How to Understand Your Home Owner’s Title Policy

Purchasing a home is an incredible accomplishment and one that should be celebrated! You’ve worked hard to get to this point, and now you’re reaping the benefits.

While there should be plenty of rejoicing after you’ve found the home of your dreams, it’s also incredibly important that you protect your property rights and understand what is included in your owner’s policy.

This might sound intimidating at first, but these policies are put in place to protect you, so it’s beneficial to know what you’re signing.

An owner’s policy – for a one-time fee paid at closing – will help protect your property rights for as long as you or your heirs own the property.

Here’s what the owner’s title policy will look like and what it all means:

The owner’s policy has five sections: Covered Risks, the Exclusions From Coverage, Schedule A, Schedule B, and the Conditions.

Covered Risks

This section details the kinds of risks the policy will help insure against. Some of the most important covered risks include:

  • The risk that someone else owns your property
  • The risk of a defect or encumbrance on your title caused by fraud
  • The risk of any liens for real estate taxes or assessments that have not been paid
  • The risk of the right of access to and from your land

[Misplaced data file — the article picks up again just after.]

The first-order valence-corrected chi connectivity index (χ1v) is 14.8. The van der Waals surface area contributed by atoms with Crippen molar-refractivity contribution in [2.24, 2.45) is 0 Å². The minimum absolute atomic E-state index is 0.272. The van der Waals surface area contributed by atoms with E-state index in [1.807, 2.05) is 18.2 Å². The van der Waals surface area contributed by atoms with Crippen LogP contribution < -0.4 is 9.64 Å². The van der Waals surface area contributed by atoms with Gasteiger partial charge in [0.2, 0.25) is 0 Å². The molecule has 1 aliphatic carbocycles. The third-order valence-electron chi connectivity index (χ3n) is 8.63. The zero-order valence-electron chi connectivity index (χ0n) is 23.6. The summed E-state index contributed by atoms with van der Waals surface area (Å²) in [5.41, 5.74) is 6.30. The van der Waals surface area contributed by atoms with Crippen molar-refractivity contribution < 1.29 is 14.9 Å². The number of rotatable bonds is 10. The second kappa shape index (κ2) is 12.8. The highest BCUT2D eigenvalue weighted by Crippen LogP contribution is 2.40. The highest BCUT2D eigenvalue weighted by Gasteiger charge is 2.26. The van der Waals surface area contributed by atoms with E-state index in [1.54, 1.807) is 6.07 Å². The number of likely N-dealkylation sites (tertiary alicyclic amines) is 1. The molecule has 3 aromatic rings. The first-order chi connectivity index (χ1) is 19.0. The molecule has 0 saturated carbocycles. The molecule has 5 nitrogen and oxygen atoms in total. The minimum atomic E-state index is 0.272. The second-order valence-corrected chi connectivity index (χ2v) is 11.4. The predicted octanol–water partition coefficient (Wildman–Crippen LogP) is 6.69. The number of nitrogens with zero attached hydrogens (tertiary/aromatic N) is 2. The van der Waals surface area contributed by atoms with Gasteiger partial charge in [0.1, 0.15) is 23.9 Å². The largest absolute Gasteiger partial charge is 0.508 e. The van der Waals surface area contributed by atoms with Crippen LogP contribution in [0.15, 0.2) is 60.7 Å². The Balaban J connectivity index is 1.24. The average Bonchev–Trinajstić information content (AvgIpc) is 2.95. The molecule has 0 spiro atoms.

Be sure to ask your title agent about the covered risks that are included in your policy, and which are subjected to other exceptions or exclusions.


This portion of the document will list the exclusions that are limited to the coverage of the policy – which are issues that are out of control of the title company. These usually include:

  • Governmental regulations on the land and eminent domain
  • Title defects known to the insured but not disclosed in writing to the title company prior to the date of the policy
  • Effects of bankruptcy law on the transaction

Schedule A

Schedule A is a big deal – it sets forth the specific information in order for your policy to be valid. It will include the date of policy, the amount of insurance, the insured, the legal description of the land insured by the policy and the estate insured.

Schedule B

This form will list the various exceptions to the title that the title company found when it performed the title search. This list shows you (the insured) which items will not be covered by the title policy, and that the title company will not pay a claim or defend against a claim based on this list. This list could include:

  • Unreleased mortgages on the property
  • Easements
  • Taxes
  • Restrictions on the use of the property
  • Homestead rights or survey issues (if no survey has been performed)


When you’ve reached this form, you’ve come to the outlines of the relationship between the insured (you) and the title company.

The first section will define certain terms used in the policy, like: “Insured Claimant,” “Entity,” and “Land” to name a few.

The second section will show how a claim under the policy is handled, including how to provide notice of a claim, what is required to prove loss, and the requirement that the insured (you) must cooperate with the title company when handling a claim.

With the right title and escrow company, all of your questions can be easily answered. You shouldn’t feel left in the dark! Call your local AmeriTitle branch with any questions or concerns you may have.

Check out Home Closing 101 for a deeper look at how title works.

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